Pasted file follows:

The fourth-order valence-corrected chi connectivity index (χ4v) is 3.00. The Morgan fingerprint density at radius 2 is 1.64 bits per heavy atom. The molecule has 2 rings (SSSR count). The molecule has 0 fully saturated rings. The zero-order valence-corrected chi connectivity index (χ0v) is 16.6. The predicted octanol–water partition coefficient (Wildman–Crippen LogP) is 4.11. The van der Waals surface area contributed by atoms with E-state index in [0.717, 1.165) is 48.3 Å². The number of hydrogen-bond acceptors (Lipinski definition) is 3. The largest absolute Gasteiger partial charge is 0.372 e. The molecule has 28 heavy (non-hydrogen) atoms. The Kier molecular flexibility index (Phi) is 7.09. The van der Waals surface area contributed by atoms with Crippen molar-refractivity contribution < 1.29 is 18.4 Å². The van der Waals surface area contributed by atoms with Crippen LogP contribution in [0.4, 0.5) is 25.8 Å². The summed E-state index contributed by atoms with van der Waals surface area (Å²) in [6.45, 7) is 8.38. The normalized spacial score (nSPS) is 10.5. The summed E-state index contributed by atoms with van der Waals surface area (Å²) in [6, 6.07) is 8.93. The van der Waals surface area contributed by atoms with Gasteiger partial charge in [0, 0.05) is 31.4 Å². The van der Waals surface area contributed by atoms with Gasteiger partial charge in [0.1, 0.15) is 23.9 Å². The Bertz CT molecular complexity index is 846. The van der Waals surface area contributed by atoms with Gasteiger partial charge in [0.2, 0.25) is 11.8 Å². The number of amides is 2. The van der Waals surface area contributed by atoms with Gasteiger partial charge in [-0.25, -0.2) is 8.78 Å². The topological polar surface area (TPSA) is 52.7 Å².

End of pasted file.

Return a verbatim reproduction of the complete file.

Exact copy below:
The fourth-order valence-corrected chi connectivity index (χ4v) is 3.00. The Morgan fingerprint density at radius 2 is 1.64 bits per heavy atom. The molecule has 2 rings (SSSR count). The molecule has 0 fully saturated rings. The zero-order valence-corrected chi connectivity index (χ0v) is 16.6. The predicted octanol–water partition coefficient (Wildman–Crippen LogP) is 4.11. The van der Waals surface area contributed by atoms with E-state index in [0.717, 1.165) is 48.3 Å². The number of hydrogen-bond acceptors (Lipinski definition) is 3. The largest absolute Gasteiger partial charge is 0.372 e. The molecule has 28 heavy (non-hydrogen) atoms. The Kier molecular flexibility index (Phi) is 7.09. The van der Waals surface area contributed by atoms with Crippen molar-refractivity contribution < 1.29 is 18.4 Å². The van der Waals surface area contributed by atoms with Crippen LogP contribution in [0.4, 0.5) is 25.8 Å². The summed E-state index contributed by atoms with van der Waals surface area (Å²) in [6.45, 7) is 8.38. The normalized spacial score (nSPS) is 10.5. The summed E-state index contributed by atoms with van der Waals surface area (Å²) in [6, 6.07) is 8.93. The van der Waals surface area contributed by atoms with Gasteiger partial charge in [0, 0.05) is 31.4 Å². The van der Waals surface area contributed by atoms with Gasteiger partial charge in [0.1, 0.15) is 23.9 Å². The Bertz CT molecular complexity index is 846. The van der Waals surface area contributed by atoms with Gasteiger partial charge in [0.2, 0.25) is 11.8 Å². The number of amides is 2. The van der Waals surface area contributed by atoms with Gasteiger partial charge in [-0.25, -0.2) is 8.78 Å². The topological polar surface area (TPSA) is 52.7 Å².